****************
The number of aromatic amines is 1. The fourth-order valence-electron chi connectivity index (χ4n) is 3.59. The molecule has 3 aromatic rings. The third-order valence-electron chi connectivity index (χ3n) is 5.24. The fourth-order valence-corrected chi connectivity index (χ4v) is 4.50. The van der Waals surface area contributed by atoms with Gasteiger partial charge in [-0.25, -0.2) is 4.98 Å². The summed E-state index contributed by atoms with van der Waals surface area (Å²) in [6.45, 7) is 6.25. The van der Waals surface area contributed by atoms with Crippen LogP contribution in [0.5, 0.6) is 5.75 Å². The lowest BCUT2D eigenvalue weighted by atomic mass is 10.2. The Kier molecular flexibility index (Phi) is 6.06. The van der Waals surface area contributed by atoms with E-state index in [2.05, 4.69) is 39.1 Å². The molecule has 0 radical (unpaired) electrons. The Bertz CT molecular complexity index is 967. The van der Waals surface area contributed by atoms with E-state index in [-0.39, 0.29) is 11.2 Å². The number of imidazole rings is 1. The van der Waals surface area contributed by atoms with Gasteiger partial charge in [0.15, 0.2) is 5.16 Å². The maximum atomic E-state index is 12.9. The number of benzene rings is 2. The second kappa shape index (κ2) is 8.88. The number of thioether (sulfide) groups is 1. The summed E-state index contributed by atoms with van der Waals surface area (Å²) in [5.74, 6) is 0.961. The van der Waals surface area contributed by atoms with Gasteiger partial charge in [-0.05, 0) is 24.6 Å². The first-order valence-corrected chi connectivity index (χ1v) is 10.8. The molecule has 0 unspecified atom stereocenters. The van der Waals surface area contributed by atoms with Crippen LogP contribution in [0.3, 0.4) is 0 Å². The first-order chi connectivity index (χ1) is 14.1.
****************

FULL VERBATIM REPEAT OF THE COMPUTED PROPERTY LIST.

The number of aromatic amines is 1. The fourth-order valence-electron chi connectivity index (χ4n) is 3.59. The molecule has 3 aromatic rings. The third-order valence-electron chi connectivity index (χ3n) is 5.24. The fourth-order valence-corrected chi connectivity index (χ4v) is 4.50. The van der Waals surface area contributed by atoms with Gasteiger partial charge in [-0.25, -0.2) is 4.98 Å². The summed E-state index contributed by atoms with van der Waals surface area (Å²) in [6.45, 7) is 6.25. The van der Waals surface area contributed by atoms with Crippen LogP contribution in [0.5, 0.6) is 5.75 Å². The lowest BCUT2D eigenvalue weighted by atomic mass is 10.2. The Kier molecular flexibility index (Phi) is 6.06. The van der Waals surface area contributed by atoms with E-state index in [2.05, 4.69) is 39.1 Å². The molecule has 0 radical (unpaired) electrons. The Bertz CT molecular complexity index is 967. The van der Waals surface area contributed by atoms with E-state index in [-0.39, 0.29) is 11.2 Å². The number of imidazole rings is 1. The van der Waals surface area contributed by atoms with Gasteiger partial charge in [0.15, 0.2) is 5.16 Å². The maximum atomic E-state index is 12.9. The number of benzene rings is 2. The second kappa shape index (κ2) is 8.88. The number of thioether (sulfide) groups is 1. The summed E-state index contributed by atoms with van der Waals surface area (Å²) in [5.74, 6) is 0.961. The van der Waals surface area contributed by atoms with Gasteiger partial charge in [-0.05, 0) is 24.6 Å². The first-order valence-corrected chi connectivity index (χ1v) is 10.8. The molecule has 0 unspecified atom stereocenters. The van der Waals surface area contributed by atoms with Crippen LogP contribution in [0.3, 0.4) is 0 Å². The first-order chi connectivity index (χ1) is 14.1.